Early in his teaching career at Grand Forks’ Ben Franklin Elementary School, Harold Gustafson had a good student he described as “a little Pigpen,” named after the Peanuts character who was always followed by a trail of dust.
The boy’s father kept urging him to clean his room, but the boy refused. One weekend, the father moved out.
The boy told Gustafson that if he’d only cleaned his room, his father would have stayed.
Gustafson told the boy his parents loved him, and that the divorce wasn’t his fault. He empathized, saying, “You think when you’re older, you’re going to understand everything. Let me tell you, I’m older, and I don’t understand it, either.”
Now a substitute teacher and paraprofessional in his retirement, Gustafson told the story as an example of what male teachers can bring to the table. Empathy like that could come from a female, he said, but when it’s a male of one generation speaking to another, it’s something else.
But there aren’t very many male elementary school teachers in the Grand Forks area or in the field as a whole, a trend in place for decades.
Many educators would like to see more of a balance. For young boys who don’t have a father figure, male instructors can provide a perspective that reaches beyond the books, they said.
Of 12 elementary schools in the Grand Forks Public School District, there are 15 men teaching kindergarten through fifth grade classes, which are the elementary grade levels here, according to the district.
Some elementary schools in Grand Forks don’t have male teachers at all.
Statewide, the number of male K-6 classroom teachers has grown from 436 to 451 in the past six years, according to the state Department of Public Instruction. During the same period, the number of female teachers grew from 2,685 to 2,857. The DPI does not break down the data by grade level.
In East Grand Forks Public Schools’ two elementary schools, there were four male teachers and 46 female teachers in the 2011-2012 school year, according to the state Department of Education. The figures are in full-time equivalents.
In all of Minnesota, there were 14,134 male K-12 teachers compared to 38,476 female teachers. The state doesn’t break the numbers down to the elementary level.
The male-to-female ratio among elementary teachers in the area has been lopsided for years, according to East Grand Forks Public Schools Superintendent David Pace, who started in education 20 years ago.
“Elementary is still one area in which if there is an opening, we’ll get a ton of applications, and 1 to 2 percent of them might be males,” he said.
He thinks the trend will continue, he said. Though more applicants typically apply for elementary positions, he said, the number of men who apply has declined.
Gustafson, who taught at Ben Franklin for more than 30 years, retiring in 1999, said he is used to being the odd man out.
In 1988, he was the only man teaching first grade in the district.
Educators have some theories on why men aren’t interested in the profession.
Joel Mickelson, a fourth and fifth grade teacher at Grand Forks’ Viking Elementary School, said the stigma of a female-dominated profession might deter men.
At UND, three out of roughly 42 elementary education students were men last semester, said Elaina Bialke, a student teacher at Grand Forks’ Century Elementary School. She said one of her classmates was a man, and he “kind of felt embarrassed” about being the only one.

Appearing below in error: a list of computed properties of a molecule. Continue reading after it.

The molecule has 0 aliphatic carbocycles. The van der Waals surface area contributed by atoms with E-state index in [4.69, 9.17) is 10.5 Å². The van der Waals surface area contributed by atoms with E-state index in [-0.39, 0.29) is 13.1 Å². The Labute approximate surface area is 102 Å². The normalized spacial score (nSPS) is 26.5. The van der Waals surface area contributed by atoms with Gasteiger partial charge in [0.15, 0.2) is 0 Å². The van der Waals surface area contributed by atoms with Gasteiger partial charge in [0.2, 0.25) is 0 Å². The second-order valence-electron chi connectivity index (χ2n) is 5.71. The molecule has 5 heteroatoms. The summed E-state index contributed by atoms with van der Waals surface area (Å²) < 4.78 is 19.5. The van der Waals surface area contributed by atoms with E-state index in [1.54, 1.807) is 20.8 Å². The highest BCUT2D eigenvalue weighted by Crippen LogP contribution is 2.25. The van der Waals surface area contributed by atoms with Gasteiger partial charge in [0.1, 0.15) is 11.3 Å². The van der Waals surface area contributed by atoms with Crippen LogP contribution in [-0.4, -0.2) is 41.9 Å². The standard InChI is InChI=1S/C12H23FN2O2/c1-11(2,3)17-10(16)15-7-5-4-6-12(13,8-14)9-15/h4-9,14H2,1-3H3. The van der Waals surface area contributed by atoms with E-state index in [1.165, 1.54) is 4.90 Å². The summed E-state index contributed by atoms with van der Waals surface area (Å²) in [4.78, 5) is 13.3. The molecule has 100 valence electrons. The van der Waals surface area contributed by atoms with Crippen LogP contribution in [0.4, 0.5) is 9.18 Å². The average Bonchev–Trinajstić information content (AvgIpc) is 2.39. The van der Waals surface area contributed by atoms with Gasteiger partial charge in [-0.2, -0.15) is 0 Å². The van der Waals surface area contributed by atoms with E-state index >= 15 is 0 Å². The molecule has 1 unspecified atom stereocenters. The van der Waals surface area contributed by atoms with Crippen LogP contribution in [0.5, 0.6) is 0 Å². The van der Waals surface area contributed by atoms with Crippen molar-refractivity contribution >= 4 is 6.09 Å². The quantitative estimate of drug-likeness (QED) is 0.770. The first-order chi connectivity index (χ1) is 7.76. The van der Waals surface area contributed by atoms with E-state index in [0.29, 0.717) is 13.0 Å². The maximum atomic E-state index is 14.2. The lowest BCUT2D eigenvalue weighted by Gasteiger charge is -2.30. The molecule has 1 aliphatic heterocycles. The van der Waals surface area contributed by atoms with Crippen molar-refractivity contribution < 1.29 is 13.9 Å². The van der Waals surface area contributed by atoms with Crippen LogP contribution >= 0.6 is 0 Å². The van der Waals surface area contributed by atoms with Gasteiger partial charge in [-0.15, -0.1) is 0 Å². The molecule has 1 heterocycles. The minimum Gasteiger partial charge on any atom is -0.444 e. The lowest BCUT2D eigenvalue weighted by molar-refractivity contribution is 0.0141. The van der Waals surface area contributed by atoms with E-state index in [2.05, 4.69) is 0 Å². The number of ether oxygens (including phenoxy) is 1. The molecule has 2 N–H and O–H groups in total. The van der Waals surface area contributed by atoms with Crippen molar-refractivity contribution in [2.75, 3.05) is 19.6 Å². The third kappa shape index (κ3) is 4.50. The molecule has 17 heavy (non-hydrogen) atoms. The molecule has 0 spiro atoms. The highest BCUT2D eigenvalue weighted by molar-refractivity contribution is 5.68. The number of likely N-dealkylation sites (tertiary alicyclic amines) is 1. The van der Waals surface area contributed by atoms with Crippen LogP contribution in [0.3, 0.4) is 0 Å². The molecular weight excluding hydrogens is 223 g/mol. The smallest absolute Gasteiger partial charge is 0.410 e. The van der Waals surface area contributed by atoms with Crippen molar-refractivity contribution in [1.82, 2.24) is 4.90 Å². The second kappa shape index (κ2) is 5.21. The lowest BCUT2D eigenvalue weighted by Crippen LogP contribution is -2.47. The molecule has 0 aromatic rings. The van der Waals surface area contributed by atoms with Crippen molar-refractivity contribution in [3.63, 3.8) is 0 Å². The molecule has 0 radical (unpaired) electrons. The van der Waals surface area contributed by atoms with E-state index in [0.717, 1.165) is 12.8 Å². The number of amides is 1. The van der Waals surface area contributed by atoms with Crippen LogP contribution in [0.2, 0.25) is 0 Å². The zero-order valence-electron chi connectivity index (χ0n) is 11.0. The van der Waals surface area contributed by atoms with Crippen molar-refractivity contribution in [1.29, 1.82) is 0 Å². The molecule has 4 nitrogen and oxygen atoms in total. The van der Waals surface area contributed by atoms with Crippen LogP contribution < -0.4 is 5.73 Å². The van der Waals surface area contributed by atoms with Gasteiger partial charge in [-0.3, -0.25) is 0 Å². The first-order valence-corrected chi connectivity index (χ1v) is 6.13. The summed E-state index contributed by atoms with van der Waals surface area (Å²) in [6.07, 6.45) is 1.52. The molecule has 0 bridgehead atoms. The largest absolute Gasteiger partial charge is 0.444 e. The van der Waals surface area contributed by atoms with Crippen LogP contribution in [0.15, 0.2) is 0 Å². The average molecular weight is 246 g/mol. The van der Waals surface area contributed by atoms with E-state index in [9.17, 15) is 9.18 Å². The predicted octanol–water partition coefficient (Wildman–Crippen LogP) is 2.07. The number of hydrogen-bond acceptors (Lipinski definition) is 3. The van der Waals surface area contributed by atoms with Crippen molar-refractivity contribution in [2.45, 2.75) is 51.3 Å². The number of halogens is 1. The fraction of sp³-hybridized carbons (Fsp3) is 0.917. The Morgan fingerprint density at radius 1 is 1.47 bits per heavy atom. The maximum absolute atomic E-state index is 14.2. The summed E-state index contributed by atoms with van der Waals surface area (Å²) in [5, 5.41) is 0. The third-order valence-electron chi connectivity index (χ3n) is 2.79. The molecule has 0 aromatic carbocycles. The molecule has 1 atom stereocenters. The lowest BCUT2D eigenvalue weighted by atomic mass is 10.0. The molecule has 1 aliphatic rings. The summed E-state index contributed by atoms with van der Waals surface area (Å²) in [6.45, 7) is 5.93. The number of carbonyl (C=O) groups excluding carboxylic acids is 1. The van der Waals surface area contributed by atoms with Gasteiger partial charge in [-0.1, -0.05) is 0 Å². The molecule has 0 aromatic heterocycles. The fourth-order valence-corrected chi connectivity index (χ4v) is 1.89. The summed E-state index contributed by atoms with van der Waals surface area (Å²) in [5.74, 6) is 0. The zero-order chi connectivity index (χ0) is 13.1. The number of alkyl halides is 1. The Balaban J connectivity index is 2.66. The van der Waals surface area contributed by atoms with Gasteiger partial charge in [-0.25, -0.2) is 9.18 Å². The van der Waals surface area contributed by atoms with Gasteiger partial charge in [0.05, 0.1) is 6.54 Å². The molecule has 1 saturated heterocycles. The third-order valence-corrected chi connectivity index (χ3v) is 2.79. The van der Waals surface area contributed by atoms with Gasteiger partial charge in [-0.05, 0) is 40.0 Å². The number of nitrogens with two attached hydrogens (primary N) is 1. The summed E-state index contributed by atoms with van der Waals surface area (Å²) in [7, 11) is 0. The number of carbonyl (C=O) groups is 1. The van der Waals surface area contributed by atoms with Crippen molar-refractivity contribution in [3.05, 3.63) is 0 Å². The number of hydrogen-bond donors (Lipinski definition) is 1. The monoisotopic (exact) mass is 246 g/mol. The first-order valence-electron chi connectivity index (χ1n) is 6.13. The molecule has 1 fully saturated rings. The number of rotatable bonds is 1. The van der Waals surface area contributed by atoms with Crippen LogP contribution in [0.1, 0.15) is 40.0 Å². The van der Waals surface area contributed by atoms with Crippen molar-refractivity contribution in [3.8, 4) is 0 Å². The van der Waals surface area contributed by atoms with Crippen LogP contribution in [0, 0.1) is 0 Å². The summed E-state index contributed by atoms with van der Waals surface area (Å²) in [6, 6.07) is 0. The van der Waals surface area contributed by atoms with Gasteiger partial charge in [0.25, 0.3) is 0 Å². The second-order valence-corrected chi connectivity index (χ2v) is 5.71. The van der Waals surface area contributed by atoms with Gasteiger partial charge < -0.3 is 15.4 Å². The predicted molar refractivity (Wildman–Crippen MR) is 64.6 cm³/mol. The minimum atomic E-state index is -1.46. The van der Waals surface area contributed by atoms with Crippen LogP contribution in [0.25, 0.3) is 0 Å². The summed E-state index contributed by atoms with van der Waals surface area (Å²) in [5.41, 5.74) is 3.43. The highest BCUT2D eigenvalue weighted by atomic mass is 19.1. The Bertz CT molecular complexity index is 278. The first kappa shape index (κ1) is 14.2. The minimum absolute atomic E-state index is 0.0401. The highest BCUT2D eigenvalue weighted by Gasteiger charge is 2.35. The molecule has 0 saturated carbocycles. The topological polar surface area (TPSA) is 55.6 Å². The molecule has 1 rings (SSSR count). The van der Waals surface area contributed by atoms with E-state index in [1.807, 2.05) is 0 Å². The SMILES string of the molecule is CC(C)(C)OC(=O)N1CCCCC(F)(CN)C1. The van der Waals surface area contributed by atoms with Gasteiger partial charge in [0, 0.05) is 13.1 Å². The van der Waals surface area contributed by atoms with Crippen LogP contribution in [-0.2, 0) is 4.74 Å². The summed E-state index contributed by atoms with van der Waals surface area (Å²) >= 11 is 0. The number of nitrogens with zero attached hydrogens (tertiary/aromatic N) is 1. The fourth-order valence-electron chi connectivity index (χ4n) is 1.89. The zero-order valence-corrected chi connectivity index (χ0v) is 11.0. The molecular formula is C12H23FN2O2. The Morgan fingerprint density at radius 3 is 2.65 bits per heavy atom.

“Typically, there’s more females in this line of work, especially with elementary,” Mickelson said. “For males, you think more middle school to high school.”
Compared to middle or high school kids, younger students are more unpredictable, said Kurt Muus, a fifth grade teacher at Viking Elementary who’s taught for 20 years.
“I think males struggle to connect with certain ages of kids sometimes, too,” said Tim Rygh, a fifth grade teacher at Century Elementary. “In an agricultural society, the connection from the male to his kids, especially the boys, was in the field doing work, and the educational setting doesn’t always lend itself to that.”
There is also the negative association of men teaching young boys that could be off-putting to men, Gustafson said. Every time an incident with a pedophile comes up in the news, “it puts every guy that works with kids under the microscope,” he said.
Research indicates it’s perfectly fine for an elementary teacher to hug kids, but male teachers have to really watch what they do, said Anne Walker, a professor in the department of teaching and learning at UND.
“A number of men who go into (elementary education) don’t necessarily stay long,” Walker said. “Some move into leadership and principal positions, but others feel really isolated.”
Jody Thompson, assistant superintendent of Grand Forks Public Schools, spent five years as a fourth-grade teacher at Carl Ben Eielson Elementary School at Grand Forks Air Base before taking an administrative position.
“I thought I was having a positive impact on my students, but I wanted to make a larger impact,” he said. “I went to the administrative side of things to make more of a difference in children’s education.”
Male elementary teachers say the positive role they can play is as important as ever.
“After 40 years, it’s like we’re back to square one again,” said Gustafson. “The world is changing, and you can see there are a lot of guys raised in single families. And boys, they need a role model.”
The lack of male role models is evident in society, said Brent Miller, a fifth grade teacher at Century Elementary who has taught for 28 years. A lot of times, it’s the male professional athletes or politicians that are messing up, he said.
“I think for myself, I get the opportunity for nine months to be a positive impact in their life, and especially show the young boys that you might feel angry, but you don’t have to be angry like they are on (television). You can handle that differently,” he said.